As your humble scribe, I welcome you all to another edition of Overnight News Digest.
I am most pleased to share this platform with jlms qkw, maggiejean, wader, rfall, JLM9999 and side pocket. Additionally, I wish to recognize our alumni editors palantir, Bentliberal, Oke, Interceptor7, and ScottyUrb along with annetteboardman as our guest editor.
Neon Vincent is our editor-in-chief.
Special thanks go to Magnifico for starting this venerable series.
Toronto Mayor Rob Ford smoked 'a lot' of marijuana
Mr Ford, who leads Canada's largest city, became the fourth Canadian politician in a week to acknowledge using the drug.
In June Liberal Party leader Justin Trudeau called for legalisation.
Reporters confronted Mr Ford on Wednesday after Ontario Premier Kathleen Wynne acknowledged she had smoked marijuana 35 years ago, before entering politics.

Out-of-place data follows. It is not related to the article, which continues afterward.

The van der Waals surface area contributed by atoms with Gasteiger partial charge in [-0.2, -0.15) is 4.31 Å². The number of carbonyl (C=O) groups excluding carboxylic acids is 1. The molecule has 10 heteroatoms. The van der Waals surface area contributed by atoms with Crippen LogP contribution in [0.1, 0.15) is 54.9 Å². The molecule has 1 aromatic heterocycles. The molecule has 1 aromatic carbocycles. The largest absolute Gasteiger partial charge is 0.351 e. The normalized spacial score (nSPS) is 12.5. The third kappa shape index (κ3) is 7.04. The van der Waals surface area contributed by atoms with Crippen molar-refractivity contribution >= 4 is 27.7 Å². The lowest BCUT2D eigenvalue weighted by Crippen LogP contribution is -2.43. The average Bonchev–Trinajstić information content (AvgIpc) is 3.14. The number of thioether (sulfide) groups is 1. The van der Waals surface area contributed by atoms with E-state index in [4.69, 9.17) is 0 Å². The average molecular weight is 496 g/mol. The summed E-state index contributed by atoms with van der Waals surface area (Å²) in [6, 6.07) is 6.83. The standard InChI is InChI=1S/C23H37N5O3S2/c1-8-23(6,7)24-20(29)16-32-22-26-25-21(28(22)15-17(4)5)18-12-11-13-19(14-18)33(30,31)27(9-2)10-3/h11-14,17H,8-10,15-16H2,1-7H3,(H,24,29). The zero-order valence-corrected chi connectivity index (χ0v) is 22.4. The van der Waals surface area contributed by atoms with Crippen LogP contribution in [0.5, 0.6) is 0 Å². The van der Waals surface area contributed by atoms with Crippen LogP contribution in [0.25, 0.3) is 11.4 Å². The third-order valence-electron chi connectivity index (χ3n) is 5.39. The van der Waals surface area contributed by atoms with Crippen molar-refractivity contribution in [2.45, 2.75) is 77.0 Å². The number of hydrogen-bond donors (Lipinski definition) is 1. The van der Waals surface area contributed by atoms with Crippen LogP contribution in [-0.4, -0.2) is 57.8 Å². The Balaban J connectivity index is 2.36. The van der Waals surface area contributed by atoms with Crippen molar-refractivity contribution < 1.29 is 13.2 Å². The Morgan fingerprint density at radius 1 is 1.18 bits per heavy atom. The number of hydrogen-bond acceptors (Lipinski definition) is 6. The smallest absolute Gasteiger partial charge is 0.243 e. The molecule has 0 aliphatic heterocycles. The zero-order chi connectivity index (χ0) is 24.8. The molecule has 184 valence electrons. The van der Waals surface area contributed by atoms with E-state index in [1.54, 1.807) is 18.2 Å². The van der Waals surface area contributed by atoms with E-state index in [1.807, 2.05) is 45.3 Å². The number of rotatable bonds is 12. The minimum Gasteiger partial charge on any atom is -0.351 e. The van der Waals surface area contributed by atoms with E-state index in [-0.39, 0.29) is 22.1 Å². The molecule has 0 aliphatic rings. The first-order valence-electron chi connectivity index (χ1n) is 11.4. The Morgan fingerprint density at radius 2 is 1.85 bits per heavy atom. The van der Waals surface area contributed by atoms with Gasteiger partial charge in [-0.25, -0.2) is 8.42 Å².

"Oh yeah, I won't deny that," Mr Ford said with a laugh when asked if he had smoked marijuana. "I've smoked a lot of it."
Who Are Syria's Friends And Why Are They Supporting Assad?
While much of the world is lining up against Syria, the country is not entirely friendless, and it's hoping its allies can provide at least some cover in the confrontation over its apparent use of chemical weapons.
What are the motivations of Syria's friends and what are they likely to do in the face of seemingly imminent Western-led strikes on Syria?
Syria hosts a Russian naval base on the Mediterranean, and contracts for Russian weapons sales to Syria — those signed and those under discussion — total $5 billion.
China and Syria have close trade links, but that isn't the only reason Beijing opposes Western intervention.
Mayflower residents to Tim Griffin: "We need help" with oil-related illnesses
"We have all been sick," said Linda Lynch, whose home is some 300 yards from the rupture site. "I feel like we're all like dogs chasing our tails around here. And we are sick of it. ... We need help."
Griffin told her he'd call the governor and convey their wishes. "I'll do whatever," Griffin says. "I know [the governor] cares. And he has some resources with the department of health that my office does not have."